Anyway, the purpose of my visit was to see Knuckle, written by David Hare and produced by the Trinity Players. First produced in the seventies, Knuckle parodies the Mickey Spillane/Mike Hammer detective thriller genre, with several direct addresses to the audience made by the key characters and rather a lot of 1950s background music.
Curly Delafield is a swaggering arms dealer who has returned to his home town of Guildford after an absence of 12 years, to investigate the disappearance of his younger sister, Sarah. Sarah’s clothes have been found on a beach in Eastbourne so it is presumed that she is dead, the question being was it murder or suicide?
During his investigation Curly uncovers details of his sister’s complicated life, together with that of her friends Max and Jenny. Curly stays with his father, a man determined not to lose control of his emotions. The “message” of the play seemed to be that money corrupts – something I think we’ve all worked out for ourselves, so as messages go, it seemed rather dated. Now I know that there are people out there who believe that David Hare is up there with the Bard – and his stuff never dates, but… well, I don’t think Knuckle is his finest hour.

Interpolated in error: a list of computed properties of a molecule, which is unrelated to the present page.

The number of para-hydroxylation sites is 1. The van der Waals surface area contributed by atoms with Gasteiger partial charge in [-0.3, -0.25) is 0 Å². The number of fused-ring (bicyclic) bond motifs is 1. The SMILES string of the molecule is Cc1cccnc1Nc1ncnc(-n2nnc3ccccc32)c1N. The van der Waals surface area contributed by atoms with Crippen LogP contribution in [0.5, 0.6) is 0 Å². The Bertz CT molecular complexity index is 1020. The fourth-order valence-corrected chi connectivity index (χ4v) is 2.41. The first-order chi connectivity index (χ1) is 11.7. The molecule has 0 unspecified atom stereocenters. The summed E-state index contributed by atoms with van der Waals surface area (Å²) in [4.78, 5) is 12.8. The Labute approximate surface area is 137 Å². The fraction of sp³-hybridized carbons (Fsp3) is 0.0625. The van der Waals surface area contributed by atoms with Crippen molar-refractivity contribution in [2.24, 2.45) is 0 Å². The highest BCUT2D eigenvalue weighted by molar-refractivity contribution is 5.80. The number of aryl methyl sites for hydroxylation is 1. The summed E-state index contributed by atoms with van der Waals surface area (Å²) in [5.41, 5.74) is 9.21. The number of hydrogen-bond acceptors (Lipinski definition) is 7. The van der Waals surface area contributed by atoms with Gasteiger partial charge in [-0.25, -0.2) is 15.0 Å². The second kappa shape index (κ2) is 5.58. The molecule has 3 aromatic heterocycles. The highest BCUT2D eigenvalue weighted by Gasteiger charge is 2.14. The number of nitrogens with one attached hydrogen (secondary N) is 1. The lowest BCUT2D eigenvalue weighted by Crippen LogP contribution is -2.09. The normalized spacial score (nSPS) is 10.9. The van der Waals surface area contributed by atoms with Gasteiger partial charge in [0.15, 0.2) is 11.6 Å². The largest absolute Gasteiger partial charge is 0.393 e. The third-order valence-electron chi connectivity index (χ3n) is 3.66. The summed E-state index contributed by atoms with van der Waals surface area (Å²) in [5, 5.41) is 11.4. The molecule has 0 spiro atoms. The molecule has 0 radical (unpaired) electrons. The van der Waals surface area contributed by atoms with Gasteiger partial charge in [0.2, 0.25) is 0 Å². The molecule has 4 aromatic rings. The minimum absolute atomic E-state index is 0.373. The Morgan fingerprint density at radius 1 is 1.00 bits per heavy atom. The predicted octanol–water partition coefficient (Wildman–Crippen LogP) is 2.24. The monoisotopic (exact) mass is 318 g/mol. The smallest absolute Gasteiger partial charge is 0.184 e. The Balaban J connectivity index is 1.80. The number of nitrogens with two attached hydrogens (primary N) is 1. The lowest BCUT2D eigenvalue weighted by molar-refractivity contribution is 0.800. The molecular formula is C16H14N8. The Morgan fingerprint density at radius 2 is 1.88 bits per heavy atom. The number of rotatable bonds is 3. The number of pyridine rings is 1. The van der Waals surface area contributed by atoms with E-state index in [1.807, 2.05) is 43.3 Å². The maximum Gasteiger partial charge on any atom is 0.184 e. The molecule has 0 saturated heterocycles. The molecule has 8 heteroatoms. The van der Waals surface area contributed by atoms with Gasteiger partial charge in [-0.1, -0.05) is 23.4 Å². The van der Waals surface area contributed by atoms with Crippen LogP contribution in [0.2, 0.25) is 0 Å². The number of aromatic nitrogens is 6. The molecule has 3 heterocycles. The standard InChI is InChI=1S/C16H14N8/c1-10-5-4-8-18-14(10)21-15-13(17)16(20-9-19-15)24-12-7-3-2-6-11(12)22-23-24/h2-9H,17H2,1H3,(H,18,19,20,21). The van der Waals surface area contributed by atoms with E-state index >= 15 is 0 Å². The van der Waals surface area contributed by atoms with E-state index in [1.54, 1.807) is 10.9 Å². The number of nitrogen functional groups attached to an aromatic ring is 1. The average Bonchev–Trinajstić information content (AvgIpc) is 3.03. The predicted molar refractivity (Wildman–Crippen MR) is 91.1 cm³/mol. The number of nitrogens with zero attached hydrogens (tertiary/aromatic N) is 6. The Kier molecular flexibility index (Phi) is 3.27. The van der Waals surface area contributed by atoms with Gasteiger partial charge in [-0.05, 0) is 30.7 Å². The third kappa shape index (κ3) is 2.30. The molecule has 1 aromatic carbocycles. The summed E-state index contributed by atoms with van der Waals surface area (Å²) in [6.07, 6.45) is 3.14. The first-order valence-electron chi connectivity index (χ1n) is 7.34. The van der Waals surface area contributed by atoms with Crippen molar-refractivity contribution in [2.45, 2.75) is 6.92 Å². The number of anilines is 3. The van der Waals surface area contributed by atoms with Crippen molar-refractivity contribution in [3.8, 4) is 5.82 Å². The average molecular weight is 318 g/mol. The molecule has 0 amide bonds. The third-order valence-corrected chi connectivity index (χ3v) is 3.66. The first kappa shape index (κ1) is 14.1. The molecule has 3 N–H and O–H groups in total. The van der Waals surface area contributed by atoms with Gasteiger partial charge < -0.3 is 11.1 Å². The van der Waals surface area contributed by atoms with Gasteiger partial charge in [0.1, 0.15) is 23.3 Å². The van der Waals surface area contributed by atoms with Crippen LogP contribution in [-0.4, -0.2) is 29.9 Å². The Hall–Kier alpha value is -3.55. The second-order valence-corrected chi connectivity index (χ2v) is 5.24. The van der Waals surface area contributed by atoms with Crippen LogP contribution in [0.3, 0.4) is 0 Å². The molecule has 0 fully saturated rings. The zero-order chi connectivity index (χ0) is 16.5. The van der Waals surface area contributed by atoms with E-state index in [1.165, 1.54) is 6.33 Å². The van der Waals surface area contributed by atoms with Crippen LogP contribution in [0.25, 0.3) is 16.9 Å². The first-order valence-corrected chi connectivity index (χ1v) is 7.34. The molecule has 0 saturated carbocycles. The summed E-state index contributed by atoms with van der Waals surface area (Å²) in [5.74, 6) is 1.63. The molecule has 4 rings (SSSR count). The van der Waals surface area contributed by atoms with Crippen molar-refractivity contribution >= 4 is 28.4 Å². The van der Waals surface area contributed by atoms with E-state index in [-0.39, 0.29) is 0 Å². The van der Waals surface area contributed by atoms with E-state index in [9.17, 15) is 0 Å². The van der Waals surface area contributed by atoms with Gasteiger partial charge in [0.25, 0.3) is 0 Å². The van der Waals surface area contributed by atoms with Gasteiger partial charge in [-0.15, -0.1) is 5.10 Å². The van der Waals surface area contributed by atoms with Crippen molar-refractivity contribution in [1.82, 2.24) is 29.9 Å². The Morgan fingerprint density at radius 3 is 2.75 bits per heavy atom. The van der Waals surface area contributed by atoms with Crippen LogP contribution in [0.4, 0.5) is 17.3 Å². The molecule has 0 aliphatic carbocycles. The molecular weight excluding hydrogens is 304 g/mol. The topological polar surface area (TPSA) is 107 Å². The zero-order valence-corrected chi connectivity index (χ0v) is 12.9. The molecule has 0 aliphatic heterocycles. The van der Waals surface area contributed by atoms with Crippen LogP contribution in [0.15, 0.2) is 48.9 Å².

That aside, the choice of material available to student productions is limited by the age range of their actors – and you might question the wisdom of them choosing a play that includes several “father versus son” scenes, when clearly both actors are of a very similar age – but in this case, they pulled it off. That was largely down to the first class performance by Richard Williams who played Curly’s father Patrick, the voice, the eye movement, all the nuances were there, his every gesture was completely convincing – he was a sanctimonious old bore, and he never fluffed a line, he was brilliant.
If you do go to see it, it might be worth noting that there is a fifteen minute interval and that there is a student bar – somewhere. No one tells you this, I thought everyone was going outside to get some fresh air and I didn’t want to risk getting lost again, so I stayed in my seat, only to feel cheated when at the end of the fifteen minutes the rest of the audience came skipping back in clutching their bottles of Budweiser.